I’m sitting on the oldest plane ever somewhere over the Atlantic Ocean. I think the Wright Brothers might have carved their name in the bathroom, before they moved on to a newer, more commercial model. I should be nodding off soon: It’s a sure sign the Ambian is kicking in when I can’t type. You’ll probably read this once I’ve edited it in the morning, but right now it looks a bit lishksjent thiewbbs. I’m also sitting in the very back of coach with a longshoreman in front of me who is reclined so far back in his seat, I might as well make his flight a little nicer by massaging his temples. He actually asked the flight attendant why it wouldn't recline more. Um, those would be MY LEGS.
I’m coming back from two weeks in Tel Aviv, as you know if you've been following me on Twitter or TechCrunch. I’m exhausted, sad, happy, and inspired because I can see parts of the book coming together already. But mostly I just can’t wait to see my husband. (see his cuteness, below)
Since I’m getting Ambian-heavy-typing-fingers, I started watching the movie “Marley & Me,” thinking it would help the pill, wine and a noise reduction headset push me into a sleepy world where I can dream of flying first class. Instead, I’ve found myself actually watching it. Perhaps, as a cat person, I’m missing the point, but it seems to be a movie about a reporter who is so tethered by family life, he can never follow his dreams. He watches sadly as his buddy travels all over the world writing about drug cartels, which is sort of like traveling all over the world and writing about entrepreneurs.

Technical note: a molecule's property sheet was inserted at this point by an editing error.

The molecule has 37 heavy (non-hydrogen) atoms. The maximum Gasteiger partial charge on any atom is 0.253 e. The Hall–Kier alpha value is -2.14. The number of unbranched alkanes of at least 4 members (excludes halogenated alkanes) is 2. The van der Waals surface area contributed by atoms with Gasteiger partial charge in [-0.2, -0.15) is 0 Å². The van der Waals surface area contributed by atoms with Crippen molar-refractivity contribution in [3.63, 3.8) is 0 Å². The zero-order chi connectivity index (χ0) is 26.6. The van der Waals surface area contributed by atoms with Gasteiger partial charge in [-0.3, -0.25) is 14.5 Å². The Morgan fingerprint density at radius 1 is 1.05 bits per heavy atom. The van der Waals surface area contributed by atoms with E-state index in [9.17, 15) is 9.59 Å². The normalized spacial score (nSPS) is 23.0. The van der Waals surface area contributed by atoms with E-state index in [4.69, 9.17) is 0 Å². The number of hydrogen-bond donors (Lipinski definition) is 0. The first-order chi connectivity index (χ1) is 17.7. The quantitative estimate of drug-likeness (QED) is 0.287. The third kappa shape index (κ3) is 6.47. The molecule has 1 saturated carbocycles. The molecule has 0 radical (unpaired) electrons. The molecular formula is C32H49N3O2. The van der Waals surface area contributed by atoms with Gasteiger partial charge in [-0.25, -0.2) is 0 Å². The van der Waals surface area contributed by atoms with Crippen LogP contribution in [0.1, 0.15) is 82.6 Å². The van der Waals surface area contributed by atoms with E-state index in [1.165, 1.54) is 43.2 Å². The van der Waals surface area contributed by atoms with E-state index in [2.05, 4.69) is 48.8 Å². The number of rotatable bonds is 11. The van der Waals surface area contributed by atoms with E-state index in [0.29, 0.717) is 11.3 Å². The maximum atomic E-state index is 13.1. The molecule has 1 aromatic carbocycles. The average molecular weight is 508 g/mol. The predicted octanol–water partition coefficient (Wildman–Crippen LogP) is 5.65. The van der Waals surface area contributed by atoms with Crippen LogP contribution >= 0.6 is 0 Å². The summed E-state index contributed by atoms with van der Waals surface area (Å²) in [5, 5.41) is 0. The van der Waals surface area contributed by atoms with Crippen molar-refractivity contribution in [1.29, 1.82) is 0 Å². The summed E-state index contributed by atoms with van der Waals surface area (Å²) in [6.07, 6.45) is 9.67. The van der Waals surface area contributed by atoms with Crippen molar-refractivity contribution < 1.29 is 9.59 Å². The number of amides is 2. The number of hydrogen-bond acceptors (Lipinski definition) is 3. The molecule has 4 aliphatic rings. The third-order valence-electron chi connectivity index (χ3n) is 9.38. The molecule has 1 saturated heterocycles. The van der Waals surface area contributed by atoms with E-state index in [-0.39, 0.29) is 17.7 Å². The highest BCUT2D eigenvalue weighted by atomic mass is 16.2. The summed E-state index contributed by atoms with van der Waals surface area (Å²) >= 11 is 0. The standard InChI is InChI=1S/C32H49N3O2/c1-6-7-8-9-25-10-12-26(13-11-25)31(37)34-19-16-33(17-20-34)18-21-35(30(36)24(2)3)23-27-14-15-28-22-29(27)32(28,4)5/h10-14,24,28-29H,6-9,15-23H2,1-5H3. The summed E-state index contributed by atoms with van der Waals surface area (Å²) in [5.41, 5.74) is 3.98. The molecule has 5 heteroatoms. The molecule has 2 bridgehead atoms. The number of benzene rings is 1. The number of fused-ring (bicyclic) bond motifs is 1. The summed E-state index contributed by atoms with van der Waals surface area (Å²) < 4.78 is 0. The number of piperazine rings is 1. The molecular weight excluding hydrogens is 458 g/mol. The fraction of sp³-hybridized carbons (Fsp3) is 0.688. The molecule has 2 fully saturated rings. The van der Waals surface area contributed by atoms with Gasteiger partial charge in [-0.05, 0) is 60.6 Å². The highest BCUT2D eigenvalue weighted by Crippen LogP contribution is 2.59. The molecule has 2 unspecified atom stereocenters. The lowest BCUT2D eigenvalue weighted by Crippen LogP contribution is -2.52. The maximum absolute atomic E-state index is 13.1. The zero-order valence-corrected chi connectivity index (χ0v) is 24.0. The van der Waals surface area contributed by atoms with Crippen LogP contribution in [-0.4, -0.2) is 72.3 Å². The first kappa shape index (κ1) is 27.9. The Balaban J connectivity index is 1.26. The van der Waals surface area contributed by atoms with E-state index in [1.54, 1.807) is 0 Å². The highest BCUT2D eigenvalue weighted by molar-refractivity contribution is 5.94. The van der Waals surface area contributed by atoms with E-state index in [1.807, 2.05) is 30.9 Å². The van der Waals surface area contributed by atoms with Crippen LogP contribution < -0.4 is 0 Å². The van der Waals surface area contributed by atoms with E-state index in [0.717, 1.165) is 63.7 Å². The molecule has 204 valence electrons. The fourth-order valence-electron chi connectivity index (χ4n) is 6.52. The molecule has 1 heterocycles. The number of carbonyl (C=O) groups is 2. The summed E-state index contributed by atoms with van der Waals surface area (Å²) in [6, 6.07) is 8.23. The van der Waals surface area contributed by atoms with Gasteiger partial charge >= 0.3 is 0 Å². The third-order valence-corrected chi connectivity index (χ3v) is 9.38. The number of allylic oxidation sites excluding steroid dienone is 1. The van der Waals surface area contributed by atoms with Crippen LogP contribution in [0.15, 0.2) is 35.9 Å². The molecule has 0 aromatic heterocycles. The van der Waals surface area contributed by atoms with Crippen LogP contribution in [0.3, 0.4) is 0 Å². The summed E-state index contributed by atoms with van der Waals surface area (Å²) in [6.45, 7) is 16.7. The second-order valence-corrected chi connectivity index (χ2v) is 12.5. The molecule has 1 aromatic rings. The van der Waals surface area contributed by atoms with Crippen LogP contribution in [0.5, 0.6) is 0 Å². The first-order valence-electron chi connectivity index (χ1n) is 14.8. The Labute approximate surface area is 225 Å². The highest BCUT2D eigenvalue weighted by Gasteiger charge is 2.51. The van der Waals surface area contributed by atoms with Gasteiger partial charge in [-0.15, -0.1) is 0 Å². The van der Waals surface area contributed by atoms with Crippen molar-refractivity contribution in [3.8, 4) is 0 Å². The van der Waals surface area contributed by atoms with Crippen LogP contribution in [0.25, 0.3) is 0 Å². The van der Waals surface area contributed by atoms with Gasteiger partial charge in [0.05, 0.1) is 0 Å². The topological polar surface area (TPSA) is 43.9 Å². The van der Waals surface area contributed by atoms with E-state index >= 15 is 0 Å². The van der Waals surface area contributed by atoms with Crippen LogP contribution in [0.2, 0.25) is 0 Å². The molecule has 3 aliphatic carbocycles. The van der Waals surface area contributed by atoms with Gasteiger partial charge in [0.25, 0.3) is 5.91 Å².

It’s pretty hard to watch this and not miss my husband even more. There are very few men who would be cool with me flying off for weeks on end, coming home exhausted and emotionally-spent with even more work to do.
This book is really hard to do on a ton of levels. But I can handle the flights, the jet lag, the exhaustion, the mindless hours organizing logistics, and the frustration that comes with only knowing five words in someone’s language when you’re trying to learn his or her deepest hopes, secrets and fears. I can handle it all because I also get the joy and excitement when it comes together. But Mr. Lacy only gets an exhausted wife he sees more on Skype than in real life. Either he secretly hates me or he’s a pretty amazing guy.
If you follow me on Twitter, you know I came down with a minor but annoying cold in Israel. So much for my first international trip in more than a year without getting sick.
Honestly, WTF? I am young(ish), work out several times a week, eat organically, don't smoke or do drugs, and for a blogger, I sleep pretty well. Yes, I take Emergency and Airborne on flights. I feel like I live pretty healthy, so why do I keep getting sick? I will give the Blueprint Cleanse credit for keeping me well leading up to the trip and through the flight. So maybe I just need more fruits and vegetables?
I'm open to any and all suggestions here, because I can't get sick everytime I fly this far. Given I've got about a trip per month planned for the next 18 months.
Speaking of, here's my lastest post on TechCrunch. It's on MyHeritage, an unconventional but, I think, underrated Israeli Web company. To my surprise, a lot of people in Israel didn't even know much about them.
An unforgettable portrait of the emerging world's entrepreneurial dynamos Brilliant, Crazy, Cocky is the story about that top 1% of people who do more to change their worlds through greed and ambition than politicians, NGOs and nonprofits ever can. This new breed of self-starter is taking local turmoil and turning it into opportunities, making millions, creating thousands of jobs and changing the face of modern entrepreneurship at the same time. To tell this story, Lacy spent forty weeks traveling through Asia, South America and Africa hunting down the most impressive up-and-comers the developed world has never heard of....yet.